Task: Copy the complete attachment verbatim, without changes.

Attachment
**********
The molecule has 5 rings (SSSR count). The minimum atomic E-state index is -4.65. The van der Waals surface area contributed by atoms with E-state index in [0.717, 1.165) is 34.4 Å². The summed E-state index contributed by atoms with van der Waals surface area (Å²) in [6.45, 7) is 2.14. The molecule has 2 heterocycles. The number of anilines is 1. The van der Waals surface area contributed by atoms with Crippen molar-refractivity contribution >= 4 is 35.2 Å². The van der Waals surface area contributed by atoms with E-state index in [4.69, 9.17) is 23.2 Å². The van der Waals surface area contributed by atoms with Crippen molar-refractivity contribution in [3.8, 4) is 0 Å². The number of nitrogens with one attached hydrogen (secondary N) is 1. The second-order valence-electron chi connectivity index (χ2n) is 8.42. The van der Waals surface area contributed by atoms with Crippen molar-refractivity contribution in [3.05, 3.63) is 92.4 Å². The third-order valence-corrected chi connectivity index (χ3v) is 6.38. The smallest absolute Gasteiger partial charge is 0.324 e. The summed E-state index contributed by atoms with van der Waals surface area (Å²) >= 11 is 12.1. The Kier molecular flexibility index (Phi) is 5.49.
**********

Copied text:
The molecule has 5 rings (SSSR count). The minimum atomic E-state index is -4.65. The van der Waals surface area contributed by atoms with E-state index in [0.717, 1.165) is 34.4 Å². The summed E-state index contributed by atoms with van der Waals surface area (Å²) in [6.45, 7) is 2.14. The molecule has 2 heterocycles. The number of anilines is 1. The van der Waals surface area contributed by atoms with Crippen molar-refractivity contribution >= 4 is 35.2 Å². The van der Waals surface area contributed by atoms with E-state index in [4.69, 9.17) is 23.2 Å². The van der Waals surface area contributed by atoms with Crippen molar-refractivity contribution in [3.8, 4) is 0 Å². The number of nitrogens with one attached hydrogen (secondary N) is 1. The second-order valence-electron chi connectivity index (χ2n) is 8.42. The van der Waals surface area contributed by atoms with Crippen molar-refractivity contribution in [3.05, 3.63) is 92.4 Å². The third-order valence-corrected chi connectivity index (χ3v) is 6.38. The smallest absolute Gasteiger partial charge is 0.324 e. The summed E-state index contributed by atoms with van der Waals surface area (Å²) >= 11 is 12.1. The Kier molecular flexibility index (Phi) is 5.49.